Investing involves risk, including the possible loss of principal. Diversification and asset allocation do not ensure a profit or protect against loss. When investing in bonds or other interest rate-sensitive securities, prices will fall as interest rates rise. There are special considerations with international investing, including the risk of currency fluctuations and political and economic events. Investing in emerging markets may involve greater risk and volatility than investing in more developed countries.
Investors should consider a fund's investment objective, risks, charges, and expenses carefully before investing. The prospectus, which contains this and other important information, is available from your Financial Advisor and should be read carefully before investing. The investment return and principal value of an investment will fluctuate, so that an investor's shares, when redeemed, may be worth more or less than their original cost.
Alternative investments may include, but are not limited to: Real Estate Investment Trusts (REITs), Commodities, Futures, Hedge Funds, Venture Capital, Limited Partnerships, Private Equity, etc.
When investing in real estate companies, property values can fall due to environmental, economic, or other reasons, and changes in interest rates can negatively impact the performance.
Commodities and Futures
The risk of loss in trading commodities and futures can be substantial. You should therefore carefully consider whether such trading is suitable for you in light of your financial condition. The high degree of leverage that is often obtainable in commodity trading can work against you as well as for you. The use of leverage can lead to large losses as well as gains.
Investors should be aware that hedge funds often engage in leverage, short-selling, arbitrage, hedging, derivatives, and other speculative investment practices that may increase investment loss. Hedge funds can be highly illiquid, are not required to provide periodic pricing or valuation information to investors, and often charge high fees that can erode performance. Additionally, they may involve complex tax structures and delays in distributing tax information. While hedge funds may appear similar to mutual funds, they are not necessarily subject to the same regulatory requirements as mutual funds.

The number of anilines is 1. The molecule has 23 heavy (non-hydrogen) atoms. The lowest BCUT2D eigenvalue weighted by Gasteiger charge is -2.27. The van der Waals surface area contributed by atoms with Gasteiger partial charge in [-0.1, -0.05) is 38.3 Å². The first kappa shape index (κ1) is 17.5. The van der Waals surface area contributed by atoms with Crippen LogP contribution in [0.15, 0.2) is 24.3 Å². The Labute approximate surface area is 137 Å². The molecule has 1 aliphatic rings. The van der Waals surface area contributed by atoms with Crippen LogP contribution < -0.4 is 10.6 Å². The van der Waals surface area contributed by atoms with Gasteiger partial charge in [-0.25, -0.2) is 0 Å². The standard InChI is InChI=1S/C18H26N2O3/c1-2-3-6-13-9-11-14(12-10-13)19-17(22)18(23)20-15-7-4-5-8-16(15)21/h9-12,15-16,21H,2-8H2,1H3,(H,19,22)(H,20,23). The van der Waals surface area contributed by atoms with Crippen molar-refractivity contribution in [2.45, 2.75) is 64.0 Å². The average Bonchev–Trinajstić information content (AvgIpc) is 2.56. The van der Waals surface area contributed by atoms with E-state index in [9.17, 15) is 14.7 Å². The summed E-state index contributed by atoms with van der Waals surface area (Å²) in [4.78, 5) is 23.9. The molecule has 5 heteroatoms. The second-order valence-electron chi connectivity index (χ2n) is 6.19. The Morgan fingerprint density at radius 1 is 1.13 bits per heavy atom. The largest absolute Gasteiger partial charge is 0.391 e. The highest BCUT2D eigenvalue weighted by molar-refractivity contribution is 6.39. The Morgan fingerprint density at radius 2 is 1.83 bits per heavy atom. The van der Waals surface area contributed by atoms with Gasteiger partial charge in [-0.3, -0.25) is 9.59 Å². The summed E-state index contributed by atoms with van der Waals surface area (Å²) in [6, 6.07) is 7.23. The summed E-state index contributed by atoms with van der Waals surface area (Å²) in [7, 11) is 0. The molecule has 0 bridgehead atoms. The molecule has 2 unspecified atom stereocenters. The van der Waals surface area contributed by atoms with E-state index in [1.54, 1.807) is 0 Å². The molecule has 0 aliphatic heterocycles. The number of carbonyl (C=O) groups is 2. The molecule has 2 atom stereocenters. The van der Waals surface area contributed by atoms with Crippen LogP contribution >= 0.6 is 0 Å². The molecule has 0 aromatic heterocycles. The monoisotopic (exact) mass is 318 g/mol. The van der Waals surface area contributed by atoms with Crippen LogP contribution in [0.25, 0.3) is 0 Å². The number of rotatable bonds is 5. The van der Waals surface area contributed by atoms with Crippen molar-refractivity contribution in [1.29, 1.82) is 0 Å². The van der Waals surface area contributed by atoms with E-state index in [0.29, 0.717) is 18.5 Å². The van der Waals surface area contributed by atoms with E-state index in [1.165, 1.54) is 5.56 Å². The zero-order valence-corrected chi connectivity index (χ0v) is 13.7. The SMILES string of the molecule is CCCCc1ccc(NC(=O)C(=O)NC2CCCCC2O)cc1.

Venture capital investments involve substantial risks. The risks associated with investing in companies in the start-up or expansion stages of development are greater than those of companies in later stages, because the companies' business concepts generally are unproven and the companies have little or no track record.
Generally, limited partnership investments are suitable only for a narrow class of relatively sophisticated investors. Limited partnership investments may be speculative in nature and be subject to resale restrictions or illiquidity. An investment is appropriate only for investors who have the capacity to absorb a loss of some or all of their investment.
Private equity funds are not appropriate for all investors. Investors should be aware that private equity funds may contain speculative investment practices that can lead to a loss of the entire investment. Private equity funds may invest in entities in which no secondary market exists and, as such, may be highly illiquid. The funds are not required to provide periodic pricing or valuation information to investors and often charge high fees that can erode performance. Additionally, they may involve complex tax structures and delays in distributing tax information.